Didn't have the Flight Test docs in Phase 1 in 2012 but one of the early tests I conducted was full nose up trim and full nose down trim over slow to fast cruise and landing speeds. For nose down scenarios I let the nose drop to various attitudes before initiating recovery. For slow nose up scenarios, immediate unload to zero g, stop any roll, get the nose down then sort things out.

The -8A was controllable - admittedly sometimes uncomfortably so - at all test points.

The key - just as was shown in the 737 Max debacle - was to control the nose-low airspeed by reducing power to idle as soon as possible. With a constant speed prop, airspeed reduction is pretty quick. I never got near Vne.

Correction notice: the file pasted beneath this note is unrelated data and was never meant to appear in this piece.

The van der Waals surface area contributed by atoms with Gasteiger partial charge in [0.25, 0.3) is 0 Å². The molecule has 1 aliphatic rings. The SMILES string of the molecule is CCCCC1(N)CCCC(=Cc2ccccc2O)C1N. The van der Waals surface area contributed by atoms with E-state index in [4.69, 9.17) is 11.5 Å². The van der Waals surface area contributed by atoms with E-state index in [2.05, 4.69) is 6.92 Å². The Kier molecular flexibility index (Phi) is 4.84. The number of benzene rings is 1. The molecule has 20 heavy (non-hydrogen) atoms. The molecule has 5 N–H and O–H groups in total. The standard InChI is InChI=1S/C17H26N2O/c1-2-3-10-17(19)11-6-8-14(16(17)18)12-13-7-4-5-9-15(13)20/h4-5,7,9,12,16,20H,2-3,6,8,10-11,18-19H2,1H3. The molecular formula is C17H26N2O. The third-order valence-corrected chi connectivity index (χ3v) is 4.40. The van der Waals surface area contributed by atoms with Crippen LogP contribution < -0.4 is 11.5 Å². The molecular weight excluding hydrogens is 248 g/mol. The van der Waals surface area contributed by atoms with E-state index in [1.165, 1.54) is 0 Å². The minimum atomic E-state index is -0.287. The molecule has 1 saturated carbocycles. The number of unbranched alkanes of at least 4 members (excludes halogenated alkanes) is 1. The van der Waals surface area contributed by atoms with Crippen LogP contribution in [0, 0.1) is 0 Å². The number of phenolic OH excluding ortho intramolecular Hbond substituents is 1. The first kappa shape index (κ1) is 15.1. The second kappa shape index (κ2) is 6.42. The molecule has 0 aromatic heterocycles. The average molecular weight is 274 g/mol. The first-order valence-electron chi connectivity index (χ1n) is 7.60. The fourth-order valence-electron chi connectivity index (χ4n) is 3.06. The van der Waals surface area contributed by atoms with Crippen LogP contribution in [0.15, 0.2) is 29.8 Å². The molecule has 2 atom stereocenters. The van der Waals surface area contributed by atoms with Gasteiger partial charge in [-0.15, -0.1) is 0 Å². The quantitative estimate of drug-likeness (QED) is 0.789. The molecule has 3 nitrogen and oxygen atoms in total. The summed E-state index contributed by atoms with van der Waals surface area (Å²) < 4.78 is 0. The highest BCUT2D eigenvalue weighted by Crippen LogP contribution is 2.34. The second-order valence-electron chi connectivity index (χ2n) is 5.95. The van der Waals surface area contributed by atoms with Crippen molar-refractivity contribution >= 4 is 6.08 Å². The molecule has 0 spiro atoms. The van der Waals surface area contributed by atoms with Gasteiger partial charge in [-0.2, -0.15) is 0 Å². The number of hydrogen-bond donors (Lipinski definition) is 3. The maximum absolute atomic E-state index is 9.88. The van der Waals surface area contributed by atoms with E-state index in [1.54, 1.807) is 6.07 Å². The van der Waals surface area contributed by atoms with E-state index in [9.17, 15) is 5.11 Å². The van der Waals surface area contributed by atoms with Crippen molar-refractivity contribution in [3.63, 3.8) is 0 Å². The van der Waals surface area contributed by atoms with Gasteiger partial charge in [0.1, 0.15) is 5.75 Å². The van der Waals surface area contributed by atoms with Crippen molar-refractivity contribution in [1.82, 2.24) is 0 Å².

This was for an -8A with fairly forward CG. Your results may vary.
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  #73  
Old 02-21-2021, 10:18 AM
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mburch mburch is offline
 
Join Date: Feb 2005
Location: Oregon
Posts: 1,314
Default

Don't forget that if you are like the OP, and you have a Garmin G3X or G5-based autopilot with GSA 28 autopilot servos that drive the aircraft's DC trim motors, then simply pressing the AP DISC button on the control stick will interrupt power to both the autopilot servos and the trim motors.
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  #74  
Old 02-21-2021, 03:12 PM
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MCA MCA is offline
 
Join Date: Jun 2005
Posts: 710
Default

Sam,

The VP-X and other modules that run trim don't normally directly connect to the audio system. In the case of the VP-X, it sends a signal to the EFIS whenever the trim is moving, and then it is up to the EFIS (which is normally connected to the audio system) to generate a tone if that vendor so chooses.